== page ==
1 lies above species 2, indicating that species 1 requires greater amounts of both resources than species 2 (i.e., A\ > A*2 and B*x > B*2). Under these circumstances, species

2 is competitively superior because it can persist on less of both resources. Therefore, consumption by species 2 will lower resource levels below that needed by species 1 to survive, which will be excluded. Conversely, Figure 7b shows the opposite situation (A2 < A\ and B\ < B2!), where species 1 excludes species 2.

Figures 7c and 7d represent situations where isoclines intersect. Under these circumstances, one competitor requires less of one resource, but more of the other. It also introduces a second type of curve, called a 'resource consumption vector'. Each species has a separate consumption vector, labeled C1 and C2, which illustrate their impact on both resources. Differences in the slope of consumption vectors indicate rates of consumption of each resource. On these graphs a steep curve indicates faster consumption of resource A per unit resource B. Conversely, a more gently sloping curve indicates that resource B is consumed more rapidly. When a species rapidly consumes the resource that it requires in greater quantities, coexistence is possible and is illustrated in Figure 7c. It shows that species 1 requires more of resource A (A12 > A22), and consumes resource A more rapidly (the slope of its consumption vector is greater than 1). Similar to the Lotka-Volterra situation illustrated in Figure 5c, this scenario indicates that intraspecific competition is greater than interspecific competition and that coexistence is possible. When the positions of the isoclines are switched (or the positions of the consumption vectors are switched) interspecific competition is greater and coexistence is not possible.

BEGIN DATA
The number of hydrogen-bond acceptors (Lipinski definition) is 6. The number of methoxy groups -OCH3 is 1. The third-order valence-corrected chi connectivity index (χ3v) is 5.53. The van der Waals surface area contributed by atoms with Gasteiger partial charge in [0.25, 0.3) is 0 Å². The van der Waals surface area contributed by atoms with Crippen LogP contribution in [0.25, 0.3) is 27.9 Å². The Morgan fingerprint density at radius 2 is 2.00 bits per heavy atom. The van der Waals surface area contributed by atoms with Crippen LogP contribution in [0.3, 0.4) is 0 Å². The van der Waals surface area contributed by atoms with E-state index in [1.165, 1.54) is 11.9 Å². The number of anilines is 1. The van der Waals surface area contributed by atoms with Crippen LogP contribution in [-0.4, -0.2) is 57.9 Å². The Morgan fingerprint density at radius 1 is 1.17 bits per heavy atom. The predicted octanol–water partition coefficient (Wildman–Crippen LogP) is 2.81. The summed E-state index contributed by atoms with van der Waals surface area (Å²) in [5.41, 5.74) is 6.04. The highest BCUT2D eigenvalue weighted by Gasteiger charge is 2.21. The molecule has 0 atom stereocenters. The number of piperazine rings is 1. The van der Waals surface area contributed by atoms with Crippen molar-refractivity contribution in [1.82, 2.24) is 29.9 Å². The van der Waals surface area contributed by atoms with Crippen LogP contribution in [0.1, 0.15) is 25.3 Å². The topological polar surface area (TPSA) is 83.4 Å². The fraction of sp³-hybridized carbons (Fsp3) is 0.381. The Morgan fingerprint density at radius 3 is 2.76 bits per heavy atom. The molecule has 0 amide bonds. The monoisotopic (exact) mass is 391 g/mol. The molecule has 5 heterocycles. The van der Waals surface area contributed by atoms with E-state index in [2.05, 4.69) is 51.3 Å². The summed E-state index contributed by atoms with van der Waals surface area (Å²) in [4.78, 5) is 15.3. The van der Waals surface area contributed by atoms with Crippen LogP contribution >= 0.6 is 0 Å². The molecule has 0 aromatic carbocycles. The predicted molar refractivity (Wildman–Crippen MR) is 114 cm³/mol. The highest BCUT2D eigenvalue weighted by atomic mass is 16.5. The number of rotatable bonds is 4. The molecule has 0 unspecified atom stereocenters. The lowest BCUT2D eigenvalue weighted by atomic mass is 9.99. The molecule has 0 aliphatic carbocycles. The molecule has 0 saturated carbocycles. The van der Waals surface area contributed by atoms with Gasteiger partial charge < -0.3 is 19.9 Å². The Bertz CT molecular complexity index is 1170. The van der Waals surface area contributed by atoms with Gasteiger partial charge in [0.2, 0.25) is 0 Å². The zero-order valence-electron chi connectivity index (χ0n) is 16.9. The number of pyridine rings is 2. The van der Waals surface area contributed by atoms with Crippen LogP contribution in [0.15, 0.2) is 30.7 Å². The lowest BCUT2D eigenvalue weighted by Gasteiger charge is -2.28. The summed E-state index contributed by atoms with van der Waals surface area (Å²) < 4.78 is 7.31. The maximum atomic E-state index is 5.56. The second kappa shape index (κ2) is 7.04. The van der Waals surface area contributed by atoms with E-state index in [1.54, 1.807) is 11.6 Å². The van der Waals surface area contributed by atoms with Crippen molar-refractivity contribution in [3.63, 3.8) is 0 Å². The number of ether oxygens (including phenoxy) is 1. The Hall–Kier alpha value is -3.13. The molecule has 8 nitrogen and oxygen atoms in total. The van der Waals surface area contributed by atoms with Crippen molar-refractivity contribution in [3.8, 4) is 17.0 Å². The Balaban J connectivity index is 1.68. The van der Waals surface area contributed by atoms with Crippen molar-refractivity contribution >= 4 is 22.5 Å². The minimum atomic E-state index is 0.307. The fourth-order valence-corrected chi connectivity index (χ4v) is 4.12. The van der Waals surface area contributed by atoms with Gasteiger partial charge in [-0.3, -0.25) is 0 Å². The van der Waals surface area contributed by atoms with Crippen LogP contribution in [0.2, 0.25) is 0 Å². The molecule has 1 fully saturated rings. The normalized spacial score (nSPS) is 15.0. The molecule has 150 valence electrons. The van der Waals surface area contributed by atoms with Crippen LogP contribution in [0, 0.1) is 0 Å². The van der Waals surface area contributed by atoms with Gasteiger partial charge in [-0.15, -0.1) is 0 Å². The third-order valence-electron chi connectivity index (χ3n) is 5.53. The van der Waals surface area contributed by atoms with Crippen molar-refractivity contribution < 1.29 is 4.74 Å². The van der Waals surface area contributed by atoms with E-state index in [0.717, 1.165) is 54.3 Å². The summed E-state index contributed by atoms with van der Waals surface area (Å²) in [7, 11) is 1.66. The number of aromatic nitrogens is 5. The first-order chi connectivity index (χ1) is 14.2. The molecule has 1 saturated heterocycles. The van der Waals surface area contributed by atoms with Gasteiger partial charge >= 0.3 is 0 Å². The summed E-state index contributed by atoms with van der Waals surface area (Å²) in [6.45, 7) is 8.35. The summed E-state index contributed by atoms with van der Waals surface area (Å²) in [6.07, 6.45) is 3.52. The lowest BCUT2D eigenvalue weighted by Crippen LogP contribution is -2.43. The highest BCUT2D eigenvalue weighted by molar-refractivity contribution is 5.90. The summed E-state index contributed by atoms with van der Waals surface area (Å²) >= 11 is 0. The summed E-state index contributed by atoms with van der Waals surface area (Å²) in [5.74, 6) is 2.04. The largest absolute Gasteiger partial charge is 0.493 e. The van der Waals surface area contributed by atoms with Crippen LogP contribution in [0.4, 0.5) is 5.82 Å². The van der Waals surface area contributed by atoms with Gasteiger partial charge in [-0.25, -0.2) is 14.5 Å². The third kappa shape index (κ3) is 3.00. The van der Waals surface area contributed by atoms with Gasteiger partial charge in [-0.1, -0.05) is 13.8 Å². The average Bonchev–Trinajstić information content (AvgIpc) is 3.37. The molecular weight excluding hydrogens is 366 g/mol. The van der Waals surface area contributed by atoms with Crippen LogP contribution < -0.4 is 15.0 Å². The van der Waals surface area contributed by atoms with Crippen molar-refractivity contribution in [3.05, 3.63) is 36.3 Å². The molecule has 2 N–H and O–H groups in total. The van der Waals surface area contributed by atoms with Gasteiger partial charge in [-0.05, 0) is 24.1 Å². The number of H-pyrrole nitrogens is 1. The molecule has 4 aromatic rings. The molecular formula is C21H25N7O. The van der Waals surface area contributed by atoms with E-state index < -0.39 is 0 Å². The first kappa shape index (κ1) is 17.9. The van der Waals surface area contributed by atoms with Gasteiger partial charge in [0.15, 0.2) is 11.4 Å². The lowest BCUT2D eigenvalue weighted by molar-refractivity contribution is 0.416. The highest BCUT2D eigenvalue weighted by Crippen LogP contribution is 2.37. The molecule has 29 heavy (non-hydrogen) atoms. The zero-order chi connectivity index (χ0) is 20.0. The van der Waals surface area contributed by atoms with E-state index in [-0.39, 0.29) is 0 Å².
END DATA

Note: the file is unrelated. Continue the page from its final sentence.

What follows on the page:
The third component, or 'resource supply point', is needed to determine which of these outcomes will actually occur. The resource supply point indicates the availability of resources if they were not being consumed by either species. Supply points can be anywhere on the graph, and the outcome of competition depends on its position. If the supply point occurs between the axes and the closest isocline, resources are consumed faster than they are renewed and both species will go locally extinct. If the supply point is located anywhere else on the graph, several outcomes are possible, which are labeled in different regions of Figures 7c and 7d.

Tilman's experiments on algae provide a useful example of the model's predictions. Tilman cultured two species of diatom under different concentrations of silicate and phosphate. Although three trials generated outcomes that were somewhat different from that predicted, the model provided a good overall fit to the effect of resource competition on population dynamics. Both species coexisted when resource supply rates occurred

Q CO

Phosphate (PO4)

Figure 8 A laboratory test of Tilman's resource-based model with two diatom species, Asterionella (A) and Cyclotella (C). Zero-growth isoclines relative to two essential recourses, silicate and phosphate, are shown along with consumption vectors. The outcomes of 13 trials are labeled with the letters representing competitive outcomes. A refers to competitive exclusion by species Asterionella, C to exclusion by Cyclotella, and A,C refers to their coexistence. Redrawn from Tilman D(1980) Resources: A graphical-mechanistic approach to competition and predation. American Naturalist 116: 362-393.

between consumption curves (Figure 8). Competitive exclusion also occurred under predicted resource concentrations and supply rates.

See also: Cycling and Cycling Indices; Death; Metapopulation Models; Parasites; Prédation; Recruitment; Resilience; Stability; Temperature Regulation.